Another installment in “Tales…from Parenting….” (cue spooky music)
We were driving and the girl started to have a nosebleed. This is not an uncommon occurence here as it is so unbelievably dry. The kids are both pretty used to it and she exclaimed “Mommy! I have a bloody nose!” I looked in the rearview mirror and indeed, there was blood dripping out of her nose. I looked in the center console of the car for a tissue or napkin or fabric anything and couldn’t find anything. Anything, that is…except a tampon. Aaaaaand, yeah, I did. It was one of those ones without an applicator. I unwrapped the plastic covering and handed to her, telling her to stick that in her nose but not push too far. Given that it’s meant to soak up blood, the device worked quite well and the bleeding soon stopped. (Medical aside–this is really not all that different from the actual medical device used to stop serious nosebleeds, but those are generally a bit smaller. And come with more appropriate names like, “Rhino Rocket.”) Of course, the boy asked me what that thing was, and so I told him as simply as possible. “Oh, okay,” he said. And the day proceeded.
Later, the same day…we’ve been listening to the “Lord of the Rings” trilogy audiobooks while we drive. We’ve listened to “The Hobbit” (11 hours) and “The Fellowship of the Ring” (19 hours) and are now on “The Two Towers.” (about 8 hours in) The boy loves the stories (as do I, a longtime fan) and I’d always thought that the girl did too, though I’ve always thought her comprehension of the books was around fifty percent or so of what was actually happening. The other day we were heading home from the Art Museum and I started to put on the audiobook. I was really looking forward to it as we had just finished the Battle of Helm’s Deep and I wanted to hear what was going to happen next. As the narrator started to speak, the girl exclaimed, “Not Lord of the Rings AGAIN!!!” I said, “Girl, I thought you liked listening to these books!” She replied, “Not anymore! They are boring, boring, boring!! All they do is walk and walk and then fight a battle and then walk some more!!” I burst out laughing-even I have to admit that that is the most succinct and accurate book review of the entire series that I’ve heard yet. (We still kept listening to the book anyway, despite the howling protests.)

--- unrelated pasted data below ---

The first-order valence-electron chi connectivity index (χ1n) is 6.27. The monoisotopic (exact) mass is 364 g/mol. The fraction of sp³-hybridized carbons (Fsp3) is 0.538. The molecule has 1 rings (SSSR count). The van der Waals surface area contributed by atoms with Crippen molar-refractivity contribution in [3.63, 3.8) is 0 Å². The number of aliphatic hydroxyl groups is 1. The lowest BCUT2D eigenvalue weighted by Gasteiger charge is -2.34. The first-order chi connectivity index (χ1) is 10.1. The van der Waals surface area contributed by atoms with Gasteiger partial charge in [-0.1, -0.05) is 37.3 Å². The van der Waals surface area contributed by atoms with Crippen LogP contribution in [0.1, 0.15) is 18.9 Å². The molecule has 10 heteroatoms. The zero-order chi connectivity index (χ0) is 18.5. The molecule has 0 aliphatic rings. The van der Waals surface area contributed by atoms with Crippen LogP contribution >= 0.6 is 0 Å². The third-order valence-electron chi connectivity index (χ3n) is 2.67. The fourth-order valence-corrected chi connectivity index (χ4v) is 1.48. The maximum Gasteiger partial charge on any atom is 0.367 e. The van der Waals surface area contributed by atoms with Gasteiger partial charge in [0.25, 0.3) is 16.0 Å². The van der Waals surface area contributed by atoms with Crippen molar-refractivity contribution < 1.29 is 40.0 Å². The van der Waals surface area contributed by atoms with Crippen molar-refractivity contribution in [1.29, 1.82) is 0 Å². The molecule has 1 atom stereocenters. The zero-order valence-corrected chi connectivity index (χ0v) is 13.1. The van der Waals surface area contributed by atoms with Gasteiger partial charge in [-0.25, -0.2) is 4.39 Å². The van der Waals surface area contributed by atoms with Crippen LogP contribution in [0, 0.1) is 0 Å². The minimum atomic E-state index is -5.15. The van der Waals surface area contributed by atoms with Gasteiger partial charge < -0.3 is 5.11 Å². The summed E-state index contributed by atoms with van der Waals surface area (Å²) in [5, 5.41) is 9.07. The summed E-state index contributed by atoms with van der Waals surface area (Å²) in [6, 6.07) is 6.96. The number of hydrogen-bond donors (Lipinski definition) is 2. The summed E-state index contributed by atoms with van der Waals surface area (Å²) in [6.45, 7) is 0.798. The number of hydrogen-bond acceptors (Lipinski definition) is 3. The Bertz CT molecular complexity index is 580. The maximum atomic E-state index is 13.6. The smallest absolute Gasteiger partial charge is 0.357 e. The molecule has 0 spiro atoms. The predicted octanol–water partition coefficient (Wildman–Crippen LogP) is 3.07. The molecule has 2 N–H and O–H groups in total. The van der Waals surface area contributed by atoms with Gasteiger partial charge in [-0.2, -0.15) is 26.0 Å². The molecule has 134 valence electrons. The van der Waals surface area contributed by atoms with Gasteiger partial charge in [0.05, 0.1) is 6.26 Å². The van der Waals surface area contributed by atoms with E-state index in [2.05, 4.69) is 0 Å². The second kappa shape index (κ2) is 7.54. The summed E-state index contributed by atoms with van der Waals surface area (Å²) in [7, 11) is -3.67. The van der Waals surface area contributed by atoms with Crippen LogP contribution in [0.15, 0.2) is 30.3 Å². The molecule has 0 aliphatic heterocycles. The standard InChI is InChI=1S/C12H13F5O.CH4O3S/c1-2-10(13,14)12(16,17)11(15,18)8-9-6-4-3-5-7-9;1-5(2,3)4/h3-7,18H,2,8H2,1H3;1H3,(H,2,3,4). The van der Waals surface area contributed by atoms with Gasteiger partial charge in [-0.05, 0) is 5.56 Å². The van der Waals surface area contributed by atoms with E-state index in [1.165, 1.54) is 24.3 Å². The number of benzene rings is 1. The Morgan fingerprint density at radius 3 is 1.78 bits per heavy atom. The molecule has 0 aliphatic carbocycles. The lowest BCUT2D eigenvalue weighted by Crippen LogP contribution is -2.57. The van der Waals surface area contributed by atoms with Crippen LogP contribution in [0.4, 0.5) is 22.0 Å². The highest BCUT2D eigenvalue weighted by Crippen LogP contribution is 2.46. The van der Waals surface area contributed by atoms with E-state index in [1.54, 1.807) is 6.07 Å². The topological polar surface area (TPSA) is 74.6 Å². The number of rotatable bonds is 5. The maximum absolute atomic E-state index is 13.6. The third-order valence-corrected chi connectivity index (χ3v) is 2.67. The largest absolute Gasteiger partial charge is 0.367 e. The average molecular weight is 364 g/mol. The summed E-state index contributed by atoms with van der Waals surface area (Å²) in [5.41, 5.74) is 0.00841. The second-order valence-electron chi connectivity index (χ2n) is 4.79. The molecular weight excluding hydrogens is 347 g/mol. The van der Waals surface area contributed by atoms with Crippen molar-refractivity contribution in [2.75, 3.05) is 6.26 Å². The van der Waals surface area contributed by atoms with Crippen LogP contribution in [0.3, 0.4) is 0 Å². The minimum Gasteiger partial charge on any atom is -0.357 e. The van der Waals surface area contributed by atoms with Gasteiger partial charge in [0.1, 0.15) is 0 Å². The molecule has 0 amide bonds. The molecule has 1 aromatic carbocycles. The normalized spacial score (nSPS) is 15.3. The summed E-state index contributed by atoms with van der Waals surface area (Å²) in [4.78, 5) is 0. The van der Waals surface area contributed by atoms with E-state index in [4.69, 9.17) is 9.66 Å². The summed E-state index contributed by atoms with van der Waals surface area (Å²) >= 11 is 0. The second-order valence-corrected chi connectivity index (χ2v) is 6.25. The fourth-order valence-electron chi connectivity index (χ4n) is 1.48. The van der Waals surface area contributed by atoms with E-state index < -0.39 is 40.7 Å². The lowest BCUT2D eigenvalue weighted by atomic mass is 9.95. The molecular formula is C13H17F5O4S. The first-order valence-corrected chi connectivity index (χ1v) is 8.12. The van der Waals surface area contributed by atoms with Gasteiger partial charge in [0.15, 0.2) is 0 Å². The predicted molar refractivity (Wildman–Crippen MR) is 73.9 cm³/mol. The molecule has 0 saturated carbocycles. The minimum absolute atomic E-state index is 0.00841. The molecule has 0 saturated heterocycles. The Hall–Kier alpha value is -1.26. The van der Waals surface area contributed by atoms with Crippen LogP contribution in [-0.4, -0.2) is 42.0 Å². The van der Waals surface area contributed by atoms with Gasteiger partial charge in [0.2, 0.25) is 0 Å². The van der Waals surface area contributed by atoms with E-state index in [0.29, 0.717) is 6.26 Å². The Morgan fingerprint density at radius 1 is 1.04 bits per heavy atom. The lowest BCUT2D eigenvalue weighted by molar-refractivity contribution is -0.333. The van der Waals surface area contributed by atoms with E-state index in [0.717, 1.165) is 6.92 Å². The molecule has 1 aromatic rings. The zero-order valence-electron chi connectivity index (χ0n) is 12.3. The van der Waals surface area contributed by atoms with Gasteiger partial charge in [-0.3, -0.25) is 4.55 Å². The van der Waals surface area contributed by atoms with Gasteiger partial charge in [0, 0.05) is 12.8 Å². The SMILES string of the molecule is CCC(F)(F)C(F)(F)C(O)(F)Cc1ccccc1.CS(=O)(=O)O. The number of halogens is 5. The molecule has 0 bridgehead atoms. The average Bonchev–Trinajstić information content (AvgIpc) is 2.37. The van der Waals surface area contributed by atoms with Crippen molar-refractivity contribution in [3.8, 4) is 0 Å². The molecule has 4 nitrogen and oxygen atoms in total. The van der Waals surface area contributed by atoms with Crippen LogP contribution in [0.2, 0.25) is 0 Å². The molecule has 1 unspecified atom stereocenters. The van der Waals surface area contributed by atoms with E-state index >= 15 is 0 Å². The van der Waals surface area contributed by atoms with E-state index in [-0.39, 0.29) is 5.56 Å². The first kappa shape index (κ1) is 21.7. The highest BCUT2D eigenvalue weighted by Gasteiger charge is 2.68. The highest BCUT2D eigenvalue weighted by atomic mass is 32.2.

We were in the pool and I was playing with the girl. We started to sing “Ring Around the Rosy” and spin around. “Ring around the rosy, pocket full of posy, ” I sang, “Ashes, Ash—” “NOOO! YOU CAN’T SING THAT PART!” The girl interrupted. “Um, why not?” I asked. “Because,” she replied, matter-of-factly, “the Wanderers will come. And they will kill us.” Now I was slightly terrified, in a children-of-the-corn sort of way, so I modified the song. Now we sing “ring around the pool,” and instead of ashes it’s “elephants, elephants, we all fall down,” thus confunding the Wanderers away from our souls.
and lastly, just to throw a picture in there…
This is, hands down, my favorite knit so far
Designer: Kate Davies
Yarn: Madelinetosh DK in Olivia, 6 skeins
I loved everything about this. The pattern is so well written and comes in a bunch of sizes so it fits perfectly. The only modifications I made were to mirror the pleats, which you can see clearly on the back detail photo, and I had to shorten the pockets by an inch because I very nearly ran out of yarn. In the original pattern the pleats all go the same way around the neck, and I much prefer the look of the mirrored pleats. Here is where I am so grateful to the internet else I never would have been able to make it look like that! I loved the i-cord edging even though it took a while; it adds such a nice, finished look to the edges.
This was the yarn I picked up in San Francisco after my long airport stay where I used up all the yarn I’d brought with me. Because the yarn is hand-dyed, there can be big variations between skeins, so they lay out all the skeins they have in a particular colorway so you can pick the ones that are most similar. 5 of them were almost identical, one was darker, so I used that one and alternated rows for the sleeves for a perfect blended look with no pooling.
Picking out buttons is always tough-I had a hard time deciding between the yellow shell or wooden buttons, but I thought that these echoed the overall feel of the sweater and brought out the lighter tones.
Anyway, I love it and want one in another color!
What a fabulous Memorial Day weekend we had. My high school friend Geoff and his lovely wife Karen and their twins came out to visit and we went up to Snow Mountain Ranch for the weekend.
I love that place-if you live in Colorado and haven’t been, you are missing out. Here’s the view from our cabin:
Not too shabby, eh?
Later that afternoon some of us went for a hike. There’s been a lot of snow and a lot of snowmelt so it was a bit muddy, and someone slipped and got a muddy butt, which didn’t bother our intrepid explorer one bit.
The next day we rented mountain bikes and tagalongs and went for a ride!